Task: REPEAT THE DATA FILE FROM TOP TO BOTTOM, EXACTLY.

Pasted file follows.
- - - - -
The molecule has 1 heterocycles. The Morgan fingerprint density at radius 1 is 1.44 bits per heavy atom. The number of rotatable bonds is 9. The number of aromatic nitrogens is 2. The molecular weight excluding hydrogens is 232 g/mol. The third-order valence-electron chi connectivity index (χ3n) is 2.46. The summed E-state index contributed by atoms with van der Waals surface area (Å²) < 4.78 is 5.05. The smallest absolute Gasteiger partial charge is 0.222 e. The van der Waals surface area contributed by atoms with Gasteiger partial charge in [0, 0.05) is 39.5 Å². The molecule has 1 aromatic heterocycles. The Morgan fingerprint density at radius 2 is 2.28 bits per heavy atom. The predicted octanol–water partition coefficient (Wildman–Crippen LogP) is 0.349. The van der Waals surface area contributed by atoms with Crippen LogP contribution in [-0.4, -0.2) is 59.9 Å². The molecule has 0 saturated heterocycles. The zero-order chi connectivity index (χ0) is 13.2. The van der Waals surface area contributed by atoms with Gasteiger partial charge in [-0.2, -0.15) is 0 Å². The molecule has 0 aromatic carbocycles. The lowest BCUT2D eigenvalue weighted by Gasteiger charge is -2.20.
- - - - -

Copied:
The molecule has 1 heterocycles. The Morgan fingerprint density at radius 1 is 1.44 bits per heavy atom. The number of rotatable bonds is 9. The number of aromatic nitrogens is 2. The molecular weight excluding hydrogens is 232 g/mol. The third-order valence-electron chi connectivity index (χ3n) is 2.46. The summed E-state index contributed by atoms with van der Waals surface area (Å²) < 4.78 is 5.05. The smallest absolute Gasteiger partial charge is 0.222 e. The van der Waals surface area contributed by atoms with Gasteiger partial charge in [0, 0.05) is 39.5 Å². The molecule has 1 aromatic heterocycles. The Morgan fingerprint density at radius 2 is 2.28 bits per heavy atom. The predicted octanol–water partition coefficient (Wildman–Crippen LogP) is 0.349. The van der Waals surface area contributed by atoms with Crippen LogP contribution in [-0.4, -0.2) is 59.9 Å². The molecule has 0 saturated heterocycles. The zero-order chi connectivity index (χ0) is 13.2. The van der Waals surface area contributed by atoms with Gasteiger partial charge in [-0.2, -0.15) is 0 Å². The molecule has 0 aromatic carbocycles. The lowest BCUT2D eigenvalue weighted by Gasteiger charge is -2.20.